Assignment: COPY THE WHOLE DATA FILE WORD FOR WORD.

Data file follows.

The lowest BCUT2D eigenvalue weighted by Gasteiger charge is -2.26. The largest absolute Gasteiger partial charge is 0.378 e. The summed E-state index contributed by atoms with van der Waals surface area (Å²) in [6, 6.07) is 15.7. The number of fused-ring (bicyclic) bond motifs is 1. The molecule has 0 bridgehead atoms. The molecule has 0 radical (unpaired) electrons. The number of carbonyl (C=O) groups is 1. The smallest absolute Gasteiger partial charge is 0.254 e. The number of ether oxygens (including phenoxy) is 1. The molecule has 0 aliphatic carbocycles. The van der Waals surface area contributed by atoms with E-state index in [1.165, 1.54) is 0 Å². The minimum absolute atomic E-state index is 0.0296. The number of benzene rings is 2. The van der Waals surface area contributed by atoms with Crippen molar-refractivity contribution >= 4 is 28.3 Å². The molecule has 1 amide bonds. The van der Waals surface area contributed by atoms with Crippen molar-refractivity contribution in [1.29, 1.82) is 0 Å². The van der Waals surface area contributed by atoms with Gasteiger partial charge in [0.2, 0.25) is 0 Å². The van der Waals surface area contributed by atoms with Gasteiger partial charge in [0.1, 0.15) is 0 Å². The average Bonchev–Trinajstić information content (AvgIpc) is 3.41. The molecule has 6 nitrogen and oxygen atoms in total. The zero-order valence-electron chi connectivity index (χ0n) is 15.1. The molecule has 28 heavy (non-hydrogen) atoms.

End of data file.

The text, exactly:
The lowest BCUT2D eigenvalue weighted by Gasteiger charge is -2.26. The largest absolute Gasteiger partial charge is 0.378 e. The summed E-state index contributed by atoms with van der Waals surface area (Å²) in [6, 6.07) is 15.7. The number of fused-ring (bicyclic) bond motifs is 1. The molecule has 0 bridgehead atoms. The molecule has 0 radical (unpaired) electrons. The number of carbonyl (C=O) groups is 1. The smallest absolute Gasteiger partial charge is 0.254 e. The number of ether oxygens (including phenoxy) is 1. The molecule has 0 aliphatic carbocycles. The van der Waals surface area contributed by atoms with E-state index in [1.165, 1.54) is 0 Å². The minimum absolute atomic E-state index is 0.0296. The number of benzene rings is 2. The van der Waals surface area contributed by atoms with Crippen molar-refractivity contribution >= 4 is 28.3 Å². The molecule has 1 amide bonds. The van der Waals surface area contributed by atoms with Crippen molar-refractivity contribution in [1.29, 1.82) is 0 Å². The van der Waals surface area contributed by atoms with Gasteiger partial charge in [0.2, 0.25) is 0 Å². The van der Waals surface area contributed by atoms with Gasteiger partial charge in [0.1, 0.15) is 0 Å². The average Bonchev–Trinajstić information content (AvgIpc) is 3.41. The molecule has 6 nitrogen and oxygen atoms in total. The zero-order valence-electron chi connectivity index (χ0n) is 15.1. The molecule has 28 heavy (non-hydrogen) atoms.